One way to measure your progress is to check your recovery rate after a workout. Some rowing machines have this feature but if yours doesn't it's easy enough to do it yourself. So what is your recovery rate and why measure it?
First of all, your fitness level can be determined by how quickly you recovery from physical exercise. There are a number of ways to do this but if you're going to do it on a regular basis, make sure you use the same method. I use the simple one minute heart rate as below.
So. for example, if at the finish your pulse is 130, then at the end of one minute it's 98 your recovery rate would be 32. But note always do the same to compare your progress. When I first started rowing I would do this once a week saw both [R1] and [R2] come down as I got fitter, but thanks to improvements in my fitness the rate ([R1] - [R2]) got bigger as my body was able to recover quicker from the exercise.
But note, don't compare your recovery rate to overs as there are many factors that determine this number. One can be the type of physical activity in question. When I competed in karate events my heart rate would still be sky high an hour after finishing. I put this down the amount of adrenaline still pumping around my system after the stress of fighting (known as the 'fight or flight' response.)
When I was in my early twenties I ran five times a week and completed a number of 10 mile races in under 60 minutes. I trained in karate three times a week, and I swam at least twice a week. So when I came to do a fitness test at the gym I was shocked to find a work colleague of mine who smoked and did little exercise scored almost the same as me! Yet he was barely capable of running for 10 metres let alone 10 miles!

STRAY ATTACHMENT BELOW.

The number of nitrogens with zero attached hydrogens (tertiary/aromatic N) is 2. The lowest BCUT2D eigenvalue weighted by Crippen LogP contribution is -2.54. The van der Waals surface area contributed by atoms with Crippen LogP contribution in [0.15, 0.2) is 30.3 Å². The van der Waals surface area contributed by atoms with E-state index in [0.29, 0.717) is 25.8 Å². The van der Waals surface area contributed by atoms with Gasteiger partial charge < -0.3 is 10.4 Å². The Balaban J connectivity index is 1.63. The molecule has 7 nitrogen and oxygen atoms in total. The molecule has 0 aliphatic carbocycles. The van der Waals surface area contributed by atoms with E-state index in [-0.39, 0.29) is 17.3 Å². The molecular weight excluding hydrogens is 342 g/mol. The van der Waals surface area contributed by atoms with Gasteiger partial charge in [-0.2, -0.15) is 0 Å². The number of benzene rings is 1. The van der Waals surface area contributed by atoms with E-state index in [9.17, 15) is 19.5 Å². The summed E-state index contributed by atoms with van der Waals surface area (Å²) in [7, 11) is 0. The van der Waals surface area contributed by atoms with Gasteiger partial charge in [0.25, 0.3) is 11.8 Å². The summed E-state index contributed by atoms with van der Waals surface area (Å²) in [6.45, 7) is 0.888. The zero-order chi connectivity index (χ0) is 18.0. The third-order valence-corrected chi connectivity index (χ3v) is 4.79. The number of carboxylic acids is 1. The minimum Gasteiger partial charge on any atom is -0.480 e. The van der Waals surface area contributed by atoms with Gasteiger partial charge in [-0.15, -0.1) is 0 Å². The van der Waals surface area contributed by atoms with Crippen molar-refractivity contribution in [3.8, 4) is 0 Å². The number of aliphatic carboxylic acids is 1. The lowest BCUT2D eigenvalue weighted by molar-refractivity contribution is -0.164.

So the moral of the story - use the recovery test for personal comparison only.
When you see your recovery rate start to plateau, you can up the ante with the workout at the start. Either you can row for longer, or, a better option in my view, row faster - up your stroke rate per minute so your pulse is higher.
Please ensure you don't exceed you safe maximum heart rate for your age. Some examples of maximum heart rate are:-
AGE MAX RATE
For a complete list of max rates and target zones for optimum training result, see the excellent article at www.heart.org
Measuring your pulse without a heart rate monitor.
Bearing in mind you have a recovery period of one minute you can't spend a minute measuring it :0)
So if you count 14 in the six seconds, your equivalent beats per minute is 140.
Roy Palmer is an athletics coach, teacher of The Alexander Technique and a rowing fanatic.